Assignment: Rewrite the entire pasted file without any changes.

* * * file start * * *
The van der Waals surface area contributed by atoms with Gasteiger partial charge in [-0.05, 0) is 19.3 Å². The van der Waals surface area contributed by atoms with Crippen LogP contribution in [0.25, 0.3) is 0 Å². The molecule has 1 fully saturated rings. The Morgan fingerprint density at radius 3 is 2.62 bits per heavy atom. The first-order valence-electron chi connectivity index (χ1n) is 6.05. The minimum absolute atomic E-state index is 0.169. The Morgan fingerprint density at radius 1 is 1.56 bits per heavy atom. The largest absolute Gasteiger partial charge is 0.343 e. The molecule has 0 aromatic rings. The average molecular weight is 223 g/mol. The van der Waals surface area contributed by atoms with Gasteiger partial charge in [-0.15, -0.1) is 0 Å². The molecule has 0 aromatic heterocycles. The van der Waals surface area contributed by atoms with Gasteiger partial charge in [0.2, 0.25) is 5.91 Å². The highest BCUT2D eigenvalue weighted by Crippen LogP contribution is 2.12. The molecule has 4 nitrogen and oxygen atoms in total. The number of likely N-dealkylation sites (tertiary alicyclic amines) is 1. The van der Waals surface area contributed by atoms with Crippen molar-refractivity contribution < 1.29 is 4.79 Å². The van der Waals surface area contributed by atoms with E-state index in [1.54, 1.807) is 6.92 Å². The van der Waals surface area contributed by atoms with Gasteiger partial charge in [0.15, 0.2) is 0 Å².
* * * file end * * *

The van der Waals surface area contributed by atoms with Gasteiger partial charge in [-0.05, 0) is 19.3 Å². The van der Waals surface area contributed by atoms with Crippen LogP contribution in [0.25, 0.3) is 0 Å². The molecule has 1 fully saturated rings. The Morgan fingerprint density at radius 3 is 2.62 bits per heavy atom. The first-order valence-electron chi connectivity index (χ1n) is 6.05. The minimum absolute atomic E-state index is 0.169. The Morgan fingerprint density at radius 1 is 1.56 bits per heavy atom. The largest absolute Gasteiger partial charge is 0.343 e. The molecule has 0 aromatic rings. The average molecular weight is 223 g/mol. The van der Waals surface area contributed by atoms with Gasteiger partial charge in [-0.15, -0.1) is 0 Å². The molecule has 0 aromatic heterocycles. The van der Waals surface area contributed by atoms with Gasteiger partial charge in [0.2, 0.25) is 5.91 Å². The highest BCUT2D eigenvalue weighted by Crippen LogP contribution is 2.12. The molecule has 4 nitrogen and oxygen atoms in total. The number of likely N-dealkylation sites (tertiary alicyclic amines) is 1. The van der Waals surface area contributed by atoms with Crippen molar-refractivity contribution < 1.29 is 4.79 Å². The van der Waals surface area contributed by atoms with E-state index in [1.54, 1.807) is 6.92 Å². The van der Waals surface area contributed by atoms with Gasteiger partial charge in [0.15, 0.2) is 0 Å².